ethical, Plastic free, Slow fashion

Improve your clothing foot print

At the beginning of the year I made a promise to myself that I would only purchase clothes which are second hand or from an ethical clothing brand and so far this year I have been doing well! I’m really impressed with myself, it means that everything I’ve bought has already had a previous owner. What has made this easier for me is the fact I have found a couple of really good stores on Depop which sell the most amazing true vintage or retro style clothing. My favourite of these stores being Luna Spirit, she picks the most incredible 1970’s pieces which are so stylish and modern even now.

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I’ve booked a holiday to Morocco at the end of September and I want to ensure I wear the correct style of clothes, as the country is much more conservative I don’t want to offend or draw the wrong attention and I’ve found some fantastic items. A lot of the clothes Luna Spirit has uploaded are perfect including jumpsuits, maxi dresses and shirts therefore I’ve got a lot of my holiday attire from her Depop store. I also found a great store called Tweedy Clothing which I found at Camp Bestival and they make their clothing from upcycled silk and they’re incredible items of clothing. You can clearly tell they’ve been made with lots of love and attention.

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However, I am still on the hunt for a nice dress I can wear to a party I’ve been invited to in September and I’m struggling with this purchase to be honest, at the moment I’m really not sure what I want to wear but I’m thinking of going a lot trendier than I’d usually dress. I don’t actually need a new dress for the part but you know when you want to revamp and slightly update your wardrobe especially as during spring I realised I had very little summer clothes.

Most of my wardrobe consists of autumn or winter clothing, jumpers, jeans and boots. I am thinking that before the start of autumn I will review my wardrobe again and then give away or sell a few items I’m not really that bothered about anymore, a few being dresses which I’ve over worn and its now time for someone else to enjoy them!
Before this year I didn’t realise how much energy and plastic I was adding to the environment just from purchasing new clothing from high street and online stores. If you don’t research it yourself then you will never know because its not something the media has clung on to or felt its something that the wider public need to know.

Our clothing purchases and choices are poisoning our oceans via microfibers from washing our clothes and adding to the plastic problem by making clothing out of polystyrene, so it is important that we increase our knowledge on what fabrics are better to purchase (even second hand), this is something I’ve started to look into a bit more recently.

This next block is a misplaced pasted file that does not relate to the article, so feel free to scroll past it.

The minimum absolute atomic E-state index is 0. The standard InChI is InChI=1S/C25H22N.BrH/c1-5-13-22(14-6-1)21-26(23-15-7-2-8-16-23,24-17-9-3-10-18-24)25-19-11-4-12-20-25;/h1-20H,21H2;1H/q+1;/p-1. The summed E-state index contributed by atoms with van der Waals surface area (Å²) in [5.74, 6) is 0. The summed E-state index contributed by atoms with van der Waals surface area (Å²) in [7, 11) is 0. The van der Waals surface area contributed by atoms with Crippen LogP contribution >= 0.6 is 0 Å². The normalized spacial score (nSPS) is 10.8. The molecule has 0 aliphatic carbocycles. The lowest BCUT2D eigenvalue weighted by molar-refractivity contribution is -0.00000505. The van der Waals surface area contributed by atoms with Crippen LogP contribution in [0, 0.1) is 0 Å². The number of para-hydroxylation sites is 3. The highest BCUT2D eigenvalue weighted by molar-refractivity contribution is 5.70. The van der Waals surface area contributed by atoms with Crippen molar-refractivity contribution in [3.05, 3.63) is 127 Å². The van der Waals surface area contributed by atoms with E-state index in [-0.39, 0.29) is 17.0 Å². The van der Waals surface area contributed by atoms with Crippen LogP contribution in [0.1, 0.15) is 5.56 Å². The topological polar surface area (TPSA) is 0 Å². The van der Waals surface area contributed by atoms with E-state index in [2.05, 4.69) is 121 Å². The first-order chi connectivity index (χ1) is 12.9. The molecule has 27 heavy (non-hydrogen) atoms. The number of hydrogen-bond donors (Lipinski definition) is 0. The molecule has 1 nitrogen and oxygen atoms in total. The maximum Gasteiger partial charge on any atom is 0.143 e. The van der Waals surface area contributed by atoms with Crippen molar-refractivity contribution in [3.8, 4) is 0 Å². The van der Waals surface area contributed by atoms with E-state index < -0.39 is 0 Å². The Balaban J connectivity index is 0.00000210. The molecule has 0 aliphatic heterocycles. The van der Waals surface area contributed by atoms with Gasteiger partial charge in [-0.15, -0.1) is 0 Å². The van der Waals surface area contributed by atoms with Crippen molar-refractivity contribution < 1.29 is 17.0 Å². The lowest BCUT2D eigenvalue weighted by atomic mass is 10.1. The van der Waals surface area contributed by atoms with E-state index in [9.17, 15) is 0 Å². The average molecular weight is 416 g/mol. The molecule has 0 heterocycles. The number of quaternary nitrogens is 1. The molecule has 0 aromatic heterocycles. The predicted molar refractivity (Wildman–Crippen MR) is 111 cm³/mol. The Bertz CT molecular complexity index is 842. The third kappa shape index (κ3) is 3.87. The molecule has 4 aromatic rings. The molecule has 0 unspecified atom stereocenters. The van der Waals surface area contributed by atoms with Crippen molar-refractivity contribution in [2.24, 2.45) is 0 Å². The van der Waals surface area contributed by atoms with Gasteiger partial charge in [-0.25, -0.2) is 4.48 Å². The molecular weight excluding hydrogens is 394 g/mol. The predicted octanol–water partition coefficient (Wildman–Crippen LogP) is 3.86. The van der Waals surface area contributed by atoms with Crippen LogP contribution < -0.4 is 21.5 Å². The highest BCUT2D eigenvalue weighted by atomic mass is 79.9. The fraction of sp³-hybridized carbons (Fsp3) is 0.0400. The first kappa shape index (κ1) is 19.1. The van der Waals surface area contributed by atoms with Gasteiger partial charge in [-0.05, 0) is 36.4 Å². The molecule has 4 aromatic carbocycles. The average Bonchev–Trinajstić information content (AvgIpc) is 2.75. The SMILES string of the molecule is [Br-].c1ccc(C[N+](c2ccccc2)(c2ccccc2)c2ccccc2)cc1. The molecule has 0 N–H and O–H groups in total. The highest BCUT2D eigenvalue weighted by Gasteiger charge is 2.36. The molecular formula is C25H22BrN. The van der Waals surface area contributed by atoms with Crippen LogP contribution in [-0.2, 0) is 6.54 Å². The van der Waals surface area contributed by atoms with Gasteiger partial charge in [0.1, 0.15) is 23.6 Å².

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Did you know that once you’ve washed your clothes the microfibers then travel to the local waste water plant, where up to 40% of them enter rivers, lakes and oceans. That is a massive percentage of micro plastics entering rivers, lakes and oceans just from us washing our clothes, so think to yourself, how often do I wash my clothes?!

What can you do to help you improve your clothing foot print? These are a few things I’ve been slowly doing to help mine.
1. Shop second hand: There are so many items of clothing which need new homes so why not give them one! A piece of clothing which someone else has fallen out of love with you may fall in love with.

2. Natural fibres: Cotton and wool, stick to things which can be sourced naturally rather than using polyester. Fabrics and fibres that are biodegradable will make a big difference to your clothing foot print.

3. No chemicals: Clothing which hasn’t been put through a dramatic chemical routine during the manufacturing process. This might well be much harder to come across but its worth having a search. Some companies out there use vegetable dyes for example.

4. Washing your clothes: How often do you wash your clothes, this can differ from a family of 5 to someone who lives on their own. For me its up to twice a week, could I cuts this down? Maybe review your washing habits too. There is also a great product called a Guppy Friend, you put your washing in it then put it into the machine and it’s meant to minimalise the amount of micro plastics which go into the water system.

5. Sustainable source: There are now a good few eco friendly and sustainable clothing stores around such as People Tree and Where Does It Come From both great places to grab highly made and sustainably sourced clothing.

 

Much love x

 

P.S. The stats above were taken from the below article
https://www.theguardian.com/environment/2016/jun/20/microfibers-plastic-pollution-oceans-patagonia-synthetic-clothes-microbeads

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